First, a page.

UtopiaThe Writer found this blog piece in Amor Mundi, a publication of the Hannah Arendt Center at Bard College. What do those of you who write futuristic stories think of this?

“With the 500th birthday of Thomas More’s Utopia in sight, Terry Eagleton considers what it means to dream of a perfect world: “To portray the future in the language of the present may well be to betray it. A truly radical change would defeat the categories we currently have to hand. If we can speak of the future at all, it follows that we are still tied to some extent to the present. This is one reason why Marx, who began his career in contention with the middle-class utopianists, steadfastly refused to engage in future-talk. The most a revolutionary could do was to describe the conditions under which a different sort of future might be possible. To stipulate exactly what it might look like was to try to programme freedom. If Marx was a prophet, it was not because he sought to foresee the future. Prophets–Old Testament ones, at least–aren’t clairvoyants. Rather than gaze into the future, they warn you that unless you feed the hungry and welcome the immigrant, there isn’t going to be one. Or if there is, it will be deeply unpleasant. The real soothsayers are those hired by the big corporations to peer into the entrails of the system and assure their masters that their profits are safe for another 30 years. We live in a world that seeks to extend its sovereignty even over what doesn’t yet exist…”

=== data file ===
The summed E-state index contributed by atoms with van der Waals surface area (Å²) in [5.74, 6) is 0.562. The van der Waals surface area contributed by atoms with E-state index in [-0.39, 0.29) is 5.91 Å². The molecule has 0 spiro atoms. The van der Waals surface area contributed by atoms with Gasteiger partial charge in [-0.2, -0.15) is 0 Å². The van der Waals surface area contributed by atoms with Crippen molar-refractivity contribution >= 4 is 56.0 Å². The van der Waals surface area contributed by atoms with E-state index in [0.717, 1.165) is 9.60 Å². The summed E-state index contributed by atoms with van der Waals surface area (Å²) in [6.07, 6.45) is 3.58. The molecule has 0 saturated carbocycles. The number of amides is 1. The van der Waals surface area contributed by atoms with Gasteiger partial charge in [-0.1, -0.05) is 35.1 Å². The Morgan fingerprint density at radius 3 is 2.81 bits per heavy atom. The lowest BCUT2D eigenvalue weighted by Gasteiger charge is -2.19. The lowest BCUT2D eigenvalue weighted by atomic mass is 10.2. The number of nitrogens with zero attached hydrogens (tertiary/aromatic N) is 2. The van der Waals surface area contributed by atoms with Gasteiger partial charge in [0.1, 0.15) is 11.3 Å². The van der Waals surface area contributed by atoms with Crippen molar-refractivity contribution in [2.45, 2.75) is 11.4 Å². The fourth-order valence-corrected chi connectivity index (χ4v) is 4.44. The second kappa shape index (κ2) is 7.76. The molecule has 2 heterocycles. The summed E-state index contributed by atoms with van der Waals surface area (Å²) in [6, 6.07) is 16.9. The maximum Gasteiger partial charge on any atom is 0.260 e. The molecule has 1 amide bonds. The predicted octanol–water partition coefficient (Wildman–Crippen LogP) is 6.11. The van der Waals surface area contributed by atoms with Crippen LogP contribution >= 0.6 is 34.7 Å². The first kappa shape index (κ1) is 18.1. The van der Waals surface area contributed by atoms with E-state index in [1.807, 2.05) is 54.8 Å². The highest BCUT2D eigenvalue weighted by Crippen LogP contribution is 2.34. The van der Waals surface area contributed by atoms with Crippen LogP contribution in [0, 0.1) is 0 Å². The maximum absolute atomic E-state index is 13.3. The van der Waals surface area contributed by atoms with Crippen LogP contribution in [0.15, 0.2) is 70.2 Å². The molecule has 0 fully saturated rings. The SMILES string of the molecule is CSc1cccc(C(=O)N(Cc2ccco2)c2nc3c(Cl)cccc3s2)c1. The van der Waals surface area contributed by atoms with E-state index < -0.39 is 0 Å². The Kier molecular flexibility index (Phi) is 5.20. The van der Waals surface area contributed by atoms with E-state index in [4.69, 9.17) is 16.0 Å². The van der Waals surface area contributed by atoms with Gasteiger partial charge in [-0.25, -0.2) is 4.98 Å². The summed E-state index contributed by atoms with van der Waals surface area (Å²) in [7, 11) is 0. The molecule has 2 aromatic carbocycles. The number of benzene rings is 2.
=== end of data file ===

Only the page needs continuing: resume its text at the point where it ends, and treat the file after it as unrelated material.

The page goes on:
Read more at www.hannaharendtcenter.org